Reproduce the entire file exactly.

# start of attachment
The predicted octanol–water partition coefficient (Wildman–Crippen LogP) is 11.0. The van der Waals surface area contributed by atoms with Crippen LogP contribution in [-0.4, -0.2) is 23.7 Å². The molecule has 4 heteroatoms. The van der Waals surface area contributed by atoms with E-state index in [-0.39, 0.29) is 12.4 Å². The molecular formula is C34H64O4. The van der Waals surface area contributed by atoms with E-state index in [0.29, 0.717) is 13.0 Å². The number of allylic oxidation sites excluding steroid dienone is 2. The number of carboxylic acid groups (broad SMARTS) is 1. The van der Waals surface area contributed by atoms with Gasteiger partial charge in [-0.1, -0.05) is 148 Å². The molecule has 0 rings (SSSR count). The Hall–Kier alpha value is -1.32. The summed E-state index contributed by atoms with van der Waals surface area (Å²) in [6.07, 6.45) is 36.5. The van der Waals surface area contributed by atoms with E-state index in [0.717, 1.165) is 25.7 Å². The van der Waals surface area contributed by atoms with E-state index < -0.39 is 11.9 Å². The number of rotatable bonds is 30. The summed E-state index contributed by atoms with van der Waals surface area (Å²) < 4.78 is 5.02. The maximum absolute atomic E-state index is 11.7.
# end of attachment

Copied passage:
The predicted octanol–water partition coefficient (Wildman–Crippen LogP) is 11.0. The van der Waals surface area contributed by atoms with Crippen LogP contribution in [-0.4, -0.2) is 23.7 Å². The molecule has 4 heteroatoms. The van der Waals surface area contributed by atoms with E-state index in [-0.39, 0.29) is 12.4 Å². The molecular formula is C34H64O4. The van der Waals surface area contributed by atoms with E-state index in [0.29, 0.717) is 13.0 Å². The number of allylic oxidation sites excluding steroid dienone is 2. The number of carboxylic acid groups (broad SMARTS) is 1. The van der Waals surface area contributed by atoms with Gasteiger partial charge in [-0.1, -0.05) is 148 Å². The molecule has 0 rings (SSSR count). The Hall–Kier alpha value is -1.32. The summed E-state index contributed by atoms with van der Waals surface area (Å²) in [6.07, 6.45) is 36.5. The van der Waals surface area contributed by atoms with E-state index in [0.717, 1.165) is 25.7 Å². The van der Waals surface area contributed by atoms with E-state index < -0.39 is 11.9 Å². The number of rotatable bonds is 30. The summed E-state index contributed by atoms with van der Waals surface area (Å²) < 4.78 is 5.02. The maximum absolute atomic E-state index is 11.7.